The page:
2019/36, 15 April 2019
On Saturday, 13 April 2019, the Indonesian presidential and vice-presidential candidates, Joko “Jokowi” Widodo-Ma’ruf Amin and Prabowo Subianto-Sandiaga Uno, engaged in a final televised debate on the themes of economics and social welfare, finance and investment, and trade and industry.
Arguably, this debate demonstrated a more substantive exchange of ideas and solutions for economic problems facing the country. Prabowo continued with his nationalist narrative, pledging to regain control over foreign businesses, while Sandiaga promoted his idea of creating an ecosystem for entrepreneurship that would support the participation of millennials and women in business. Meanwhile, both Jokowi and Ma’ruf showcased the government’s achievements in developing infrastructure and various social programmes to reduce unemployment, poverty and inequality.
Prabowo started the debate by arguing that the country had been heading in the wrong direction with a development strategy that had failed to bring real welfare to the people. He added that Indonesia’s economic policies had deviated from the goals outlined in the constitution, such that significant economic resources were flowing out of the country. And while other countries are industrializing, Indonesia is experiencing de-industrialization and relying on imported goods. He reiterated that it was time for Indonesia to escape the 5 per cent growth trap.
Countering Prabowo, Jokowi argued that his administration had been bringing Indonesia back onto its development track by ensuring that growth takes place with social equity. His administration had been focusing on infrastructure building all over the archipelago, aiming to promote new economic centres outside Java. Moreover, Jokowi added that his administration had regained control over natural resources, for example, by taking over the oil and gas bloc in Mahakam, Rokan, and the mining bloc in Freeport.
In response to Sandiaga’s comment that Indonesia’s Islamic economy was not competitive, Ma’ruf said that Indonesia’s sharia economy was doing well. He argued that Indonesian sukuk products (or sharia bonds) were the largest in the world, and projected that Indonesia’s Islamic banking, capital and insurance markets would become the largest in the world and that Indonesian halal products would go global. To push towards these goals, the government would establish a shariah economic development body.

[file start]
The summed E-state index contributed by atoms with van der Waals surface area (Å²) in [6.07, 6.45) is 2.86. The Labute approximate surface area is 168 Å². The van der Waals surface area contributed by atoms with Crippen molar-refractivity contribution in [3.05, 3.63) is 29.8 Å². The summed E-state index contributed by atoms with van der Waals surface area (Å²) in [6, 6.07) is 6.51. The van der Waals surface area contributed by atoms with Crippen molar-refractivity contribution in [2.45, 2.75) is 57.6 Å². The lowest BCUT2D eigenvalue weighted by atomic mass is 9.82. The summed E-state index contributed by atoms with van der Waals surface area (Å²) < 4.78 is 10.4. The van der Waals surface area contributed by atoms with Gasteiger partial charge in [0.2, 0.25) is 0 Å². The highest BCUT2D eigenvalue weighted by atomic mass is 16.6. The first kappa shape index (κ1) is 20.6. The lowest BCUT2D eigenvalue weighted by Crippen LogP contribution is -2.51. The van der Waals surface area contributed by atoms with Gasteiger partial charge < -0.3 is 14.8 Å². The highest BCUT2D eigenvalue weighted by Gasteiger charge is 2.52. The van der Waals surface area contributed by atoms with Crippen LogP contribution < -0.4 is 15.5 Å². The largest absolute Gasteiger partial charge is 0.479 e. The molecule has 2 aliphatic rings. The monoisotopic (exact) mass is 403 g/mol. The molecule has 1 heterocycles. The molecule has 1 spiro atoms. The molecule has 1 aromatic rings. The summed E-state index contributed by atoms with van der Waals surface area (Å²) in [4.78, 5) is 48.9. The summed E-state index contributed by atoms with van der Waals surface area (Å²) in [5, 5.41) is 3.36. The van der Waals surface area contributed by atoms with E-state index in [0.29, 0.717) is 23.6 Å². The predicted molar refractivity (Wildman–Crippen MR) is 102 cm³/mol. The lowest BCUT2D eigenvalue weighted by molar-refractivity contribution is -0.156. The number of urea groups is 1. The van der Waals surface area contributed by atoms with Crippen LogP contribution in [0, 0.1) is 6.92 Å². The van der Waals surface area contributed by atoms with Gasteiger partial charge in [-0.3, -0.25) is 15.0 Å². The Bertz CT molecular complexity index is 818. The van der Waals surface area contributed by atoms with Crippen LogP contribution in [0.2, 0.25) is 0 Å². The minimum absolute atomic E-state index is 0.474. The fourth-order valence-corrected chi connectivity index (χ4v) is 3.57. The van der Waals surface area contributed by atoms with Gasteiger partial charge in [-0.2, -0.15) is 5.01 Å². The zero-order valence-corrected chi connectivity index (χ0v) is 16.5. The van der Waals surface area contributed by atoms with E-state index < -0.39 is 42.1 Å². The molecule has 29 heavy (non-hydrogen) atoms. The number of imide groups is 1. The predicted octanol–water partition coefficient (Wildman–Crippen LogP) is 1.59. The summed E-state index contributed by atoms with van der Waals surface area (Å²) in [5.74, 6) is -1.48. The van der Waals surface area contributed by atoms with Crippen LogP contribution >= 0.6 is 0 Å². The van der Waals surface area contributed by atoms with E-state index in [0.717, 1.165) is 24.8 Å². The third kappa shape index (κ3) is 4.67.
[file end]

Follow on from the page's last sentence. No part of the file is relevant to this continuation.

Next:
Challenging Jokowi’s policy of introducing various social service programme cards, Sandiaga proposed the introduction of a multi-function identity card called the “e-KTP”, which will have a single identification number system to integrate personal data. Sandiaga argued that with the industrial revolution 4.0 and information technology advancements, social services could be provided to the public more efficiently through the “e-KTP”.
Sandiaga also questioned the rationale behind Jokowi’s policy of creating a holding company for aviation-related state-owned enterprises (Badan Usaha Milik Negara or BUMN). Jokowi replied that the establishment of such a holding company would help improve efficiency in the BUMN, encourage capital injection from the private sector and allow BUMN to engage in lucrative investments overseas, which in turn could become a locomotive of growth for Indonesia. Disagreeing with Jokowi, Prabowo cited a Bloomberg study that showed that Garuda, the national carrier, was managed poorly, and argued that it was more important to reform the management of BUMN instead.
In closing, Jokowi encouraged Indonesians to be optimistic in the face of challenges, to use their voting rights and to continue maintaining national unity. Prabowo thanked his supporters, in particular, the Ijtima Ulama and “emak-emak” (women’s groups), while Sandiaga promised a clean and strong government if Indonesians were to choose them on polling day.
Dr Siwage Dharma Negara is Senior Fellow and Co-Coordinator in the Indonesia Studies Programme at ISEAS – Yusof Ishak Institute.
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